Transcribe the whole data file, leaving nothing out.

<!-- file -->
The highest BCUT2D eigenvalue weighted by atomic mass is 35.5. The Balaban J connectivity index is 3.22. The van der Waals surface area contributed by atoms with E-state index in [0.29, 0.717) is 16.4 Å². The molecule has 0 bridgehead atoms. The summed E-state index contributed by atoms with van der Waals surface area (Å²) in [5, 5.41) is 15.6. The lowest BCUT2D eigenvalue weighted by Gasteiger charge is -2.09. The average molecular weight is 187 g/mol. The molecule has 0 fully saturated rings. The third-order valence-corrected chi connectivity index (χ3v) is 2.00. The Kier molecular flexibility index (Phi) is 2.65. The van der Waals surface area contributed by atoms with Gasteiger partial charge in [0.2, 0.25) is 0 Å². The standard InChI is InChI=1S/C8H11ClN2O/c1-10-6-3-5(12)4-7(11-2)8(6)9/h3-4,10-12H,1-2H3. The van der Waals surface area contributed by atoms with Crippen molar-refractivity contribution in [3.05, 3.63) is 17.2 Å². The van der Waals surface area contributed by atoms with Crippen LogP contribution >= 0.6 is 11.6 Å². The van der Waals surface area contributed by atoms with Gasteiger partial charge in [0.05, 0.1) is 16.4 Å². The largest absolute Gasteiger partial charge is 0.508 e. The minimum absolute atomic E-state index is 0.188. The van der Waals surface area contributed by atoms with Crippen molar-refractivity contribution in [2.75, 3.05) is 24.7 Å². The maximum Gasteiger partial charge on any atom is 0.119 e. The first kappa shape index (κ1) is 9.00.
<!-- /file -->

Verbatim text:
The highest BCUT2D eigenvalue weighted by atomic mass is 35.5. The Balaban J connectivity index is 3.22. The van der Waals surface area contributed by atoms with E-state index in [0.29, 0.717) is 16.4 Å². The molecule has 0 bridgehead atoms. The summed E-state index contributed by atoms with van der Waals surface area (Å²) in [5, 5.41) is 15.6. The lowest BCUT2D eigenvalue weighted by Gasteiger charge is -2.09. The average molecular weight is 187 g/mol. The molecule has 0 fully saturated rings. The third-order valence-corrected chi connectivity index (χ3v) is 2.00. The Kier molecular flexibility index (Phi) is 2.65. The van der Waals surface area contributed by atoms with Gasteiger partial charge in [0.2, 0.25) is 0 Å². The standard InChI is InChI=1S/C8H11ClN2O/c1-10-6-3-5(12)4-7(11-2)8(6)9/h3-4,10-12H,1-2H3. The van der Waals surface area contributed by atoms with Crippen molar-refractivity contribution in [3.05, 3.63) is 17.2 Å². The van der Waals surface area contributed by atoms with Crippen LogP contribution >= 0.6 is 11.6 Å². The van der Waals surface area contributed by atoms with Gasteiger partial charge in [0.05, 0.1) is 16.4 Å². The largest absolute Gasteiger partial charge is 0.508 e. The minimum absolute atomic E-state index is 0.188. The van der Waals surface area contributed by atoms with Crippen molar-refractivity contribution in [2.75, 3.05) is 24.7 Å². The maximum Gasteiger partial charge on any atom is 0.119 e. The first kappa shape index (κ1) is 9.00.